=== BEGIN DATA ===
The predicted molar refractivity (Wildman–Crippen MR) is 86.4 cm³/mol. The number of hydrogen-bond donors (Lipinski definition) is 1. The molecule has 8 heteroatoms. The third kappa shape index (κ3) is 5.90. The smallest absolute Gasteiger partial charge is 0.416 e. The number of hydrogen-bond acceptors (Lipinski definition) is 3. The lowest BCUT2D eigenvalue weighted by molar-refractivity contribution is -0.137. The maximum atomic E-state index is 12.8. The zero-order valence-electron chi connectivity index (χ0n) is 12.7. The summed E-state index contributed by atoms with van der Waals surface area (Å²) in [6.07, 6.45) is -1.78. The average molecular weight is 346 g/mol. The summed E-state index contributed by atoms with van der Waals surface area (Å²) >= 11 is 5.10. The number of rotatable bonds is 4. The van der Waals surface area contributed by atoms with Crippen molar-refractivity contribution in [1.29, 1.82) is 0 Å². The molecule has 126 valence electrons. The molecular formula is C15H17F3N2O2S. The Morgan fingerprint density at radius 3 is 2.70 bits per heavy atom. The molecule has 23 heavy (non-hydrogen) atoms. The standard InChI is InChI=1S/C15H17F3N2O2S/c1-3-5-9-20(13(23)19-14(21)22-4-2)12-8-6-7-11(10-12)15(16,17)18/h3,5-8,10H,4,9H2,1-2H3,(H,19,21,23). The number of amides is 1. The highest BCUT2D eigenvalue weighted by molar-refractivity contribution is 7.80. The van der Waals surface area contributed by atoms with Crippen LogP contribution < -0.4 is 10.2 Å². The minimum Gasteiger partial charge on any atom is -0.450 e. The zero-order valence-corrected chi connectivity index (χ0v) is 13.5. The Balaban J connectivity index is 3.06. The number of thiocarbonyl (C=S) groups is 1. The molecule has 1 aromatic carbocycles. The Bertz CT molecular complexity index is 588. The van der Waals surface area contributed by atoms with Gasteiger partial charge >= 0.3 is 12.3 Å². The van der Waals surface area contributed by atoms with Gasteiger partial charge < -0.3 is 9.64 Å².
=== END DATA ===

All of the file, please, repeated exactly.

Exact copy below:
The predicted molar refractivity (Wildman–Crippen MR) is 86.4 cm³/mol. The number of hydrogen-bond donors (Lipinski definition) is 1. The molecule has 8 heteroatoms. The third kappa shape index (κ3) is 5.90. The smallest absolute Gasteiger partial charge is 0.416 e. The number of hydrogen-bond acceptors (Lipinski definition) is 3. The lowest BCUT2D eigenvalue weighted by molar-refractivity contribution is -0.137. The maximum atomic E-state index is 12.8. The zero-order valence-electron chi connectivity index (χ0n) is 12.7. The summed E-state index contributed by atoms with van der Waals surface area (Å²) in [6.07, 6.45) is -1.78. The average molecular weight is 346 g/mol. The summed E-state index contributed by atoms with van der Waals surface area (Å²) >= 11 is 5.10. The number of rotatable bonds is 4. The van der Waals surface area contributed by atoms with Crippen molar-refractivity contribution in [1.29, 1.82) is 0 Å². The molecule has 126 valence electrons. The molecular formula is C15H17F3N2O2S. The Morgan fingerprint density at radius 3 is 2.70 bits per heavy atom. The molecule has 23 heavy (non-hydrogen) atoms. The standard InChI is InChI=1S/C15H17F3N2O2S/c1-3-5-9-20(13(23)19-14(21)22-4-2)12-8-6-7-11(10-12)15(16,17)18/h3,5-8,10H,4,9H2,1-2H3,(H,19,21,23). The number of amides is 1. The highest BCUT2D eigenvalue weighted by molar-refractivity contribution is 7.80. The van der Waals surface area contributed by atoms with Crippen LogP contribution < -0.4 is 10.2 Å². The minimum Gasteiger partial charge on any atom is -0.450 e. The zero-order valence-corrected chi connectivity index (χ0v) is 13.5. The Balaban J connectivity index is 3.06. The number of thiocarbonyl (C=S) groups is 1. The molecule has 1 aromatic carbocycles. The Bertz CT molecular complexity index is 588. The van der Waals surface area contributed by atoms with Gasteiger partial charge >= 0.3 is 12.3 Å². The van der Waals surface area contributed by atoms with Gasteiger partial charge < -0.3 is 9.64 Å².